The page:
"The argument that parents should vaccinate their children to
protect society as a whole from epidemics does not make sense"
"Whooping cough" can be quite a nasty and prolonged illness, even in older children, in whom it is seldom fatal or dangerous. It can certainly threaten life in young infants under one year of age, because of the narrowness of the immature laryngeal opening and its particular vulnerability to obstruction from any inflammation or swelling. It is rarely serious in children older than six; and adults, for some reason, rarely contract the illness at all, even when they are exposed and have never had it before.
The incubation period varies from one to two weeks; and the illness often begins quite slowly, with some fever, typical upper respiratory symptoms, and a cough that gradually becomes more and more paroxysmal, until the characteristic spasms appear, often terminating in vomiting or tenacious sputum ejected with great violence. Such a cough may commonly persist for six weeks or even longer, suggesting an autoallergic as well as an infectious origin.
The nosode Pertussin, prepared from the sputum of patients with this disease, is the homeopathic remedy generally used for prophylaxis of exposed children (Pertussin 30c, one dose daily for two weeks after contact); and it can also be given in early stages of illness, at four-hour intervals. Drosera is the remedy most often used for the illness itself, although other remedies may also be needed. For children with a well developed cough, Drosera 30c or Pertussin 30c may be given every four hours, or even more often if necessary. A physician should be consulted if the illness is severe.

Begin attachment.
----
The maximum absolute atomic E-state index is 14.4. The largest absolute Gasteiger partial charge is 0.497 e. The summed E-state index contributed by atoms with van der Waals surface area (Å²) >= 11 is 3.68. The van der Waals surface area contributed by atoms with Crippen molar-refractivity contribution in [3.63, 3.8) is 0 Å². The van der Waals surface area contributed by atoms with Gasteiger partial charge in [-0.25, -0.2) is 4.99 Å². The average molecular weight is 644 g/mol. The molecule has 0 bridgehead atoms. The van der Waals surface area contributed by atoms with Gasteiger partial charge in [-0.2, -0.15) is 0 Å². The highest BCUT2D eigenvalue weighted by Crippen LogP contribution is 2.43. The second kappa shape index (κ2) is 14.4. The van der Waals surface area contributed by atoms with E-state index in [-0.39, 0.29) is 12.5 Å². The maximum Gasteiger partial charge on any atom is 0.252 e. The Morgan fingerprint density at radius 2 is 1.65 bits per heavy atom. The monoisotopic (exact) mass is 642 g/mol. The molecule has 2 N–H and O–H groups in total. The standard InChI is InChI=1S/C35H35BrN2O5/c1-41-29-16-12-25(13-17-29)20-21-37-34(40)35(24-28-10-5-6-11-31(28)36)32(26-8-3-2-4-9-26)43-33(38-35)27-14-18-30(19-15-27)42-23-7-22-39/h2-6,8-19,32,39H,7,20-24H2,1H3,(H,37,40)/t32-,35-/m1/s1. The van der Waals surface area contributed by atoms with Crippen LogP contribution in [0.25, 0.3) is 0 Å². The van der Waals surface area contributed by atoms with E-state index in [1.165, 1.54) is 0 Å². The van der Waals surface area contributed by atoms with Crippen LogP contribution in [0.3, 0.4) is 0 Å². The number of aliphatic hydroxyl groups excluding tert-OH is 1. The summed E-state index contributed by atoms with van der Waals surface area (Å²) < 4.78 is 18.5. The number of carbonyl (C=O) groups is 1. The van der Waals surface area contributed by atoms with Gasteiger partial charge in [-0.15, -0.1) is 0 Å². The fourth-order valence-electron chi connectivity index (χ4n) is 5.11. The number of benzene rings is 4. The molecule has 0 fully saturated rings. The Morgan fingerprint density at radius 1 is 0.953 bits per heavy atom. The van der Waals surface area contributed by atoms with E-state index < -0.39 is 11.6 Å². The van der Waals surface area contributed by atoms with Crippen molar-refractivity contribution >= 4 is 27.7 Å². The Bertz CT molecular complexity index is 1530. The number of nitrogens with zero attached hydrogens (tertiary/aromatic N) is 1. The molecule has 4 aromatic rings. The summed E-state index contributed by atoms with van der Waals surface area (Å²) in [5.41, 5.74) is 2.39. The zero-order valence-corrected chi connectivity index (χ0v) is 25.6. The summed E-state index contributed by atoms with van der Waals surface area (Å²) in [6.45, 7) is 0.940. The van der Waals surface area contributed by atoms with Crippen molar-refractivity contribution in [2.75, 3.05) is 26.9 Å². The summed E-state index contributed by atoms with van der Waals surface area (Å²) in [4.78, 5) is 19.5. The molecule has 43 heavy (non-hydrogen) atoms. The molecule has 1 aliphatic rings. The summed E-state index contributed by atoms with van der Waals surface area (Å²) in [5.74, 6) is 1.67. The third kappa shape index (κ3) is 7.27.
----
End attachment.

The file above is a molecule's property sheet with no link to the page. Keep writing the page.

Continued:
Homeopathic remedies are available without prescription, but care should be exercised to obtain them from a manufacturer belonging to the American Association of Homeopathic Pharmacies. This way, you will know that they have been prepared in accordance with the standards of the U.S. Homeopathic Pharmacopoeia.
Diphtheria is rarely seen today in developed countries, but small outbreaks have occurred in the southwestern U.S. (San Antonio in 1977). The illness is primarily a poisoning attributable to the toxin (a highly antigenic protein of high molecular weight) elaborated by the diphtheria bacillus. Diphtheria toxin is the source from which the standard vaccine is prepared (diphtheria "toxoid" is the toxin denatured by heat, alum precipitated? and preserved with an organomercury compound), and is also the source of the homeopathic remedy, or nosode, Diphtherinum, which is commonly used for prophylaxis and for treatment of complicated cases.
Diphtheria begins as a "cold" or sore throat after a very brief incubation period of two or three days. The primary infection is usually in the throat or nasopharynx, and quickly becomes apparent with a greyish, ulcerating "pseudomembrane," foul breath, high fever, and marked swelling of the cervical Iymph nodes (producing the classic "bull neck" in severe cases). Complications such as heart or kidney failure or esophageal obstruction may follow within a few days; and severe cases may be accompanied by difficulty in swallowing or talking, due to residual postdiphtheritic paralysis that may require further treatment. Diphtherinum 30c or 200c may be given in a daily dose for the first three days following exposure. A physician should be consulted and other remedies used if the illness develops.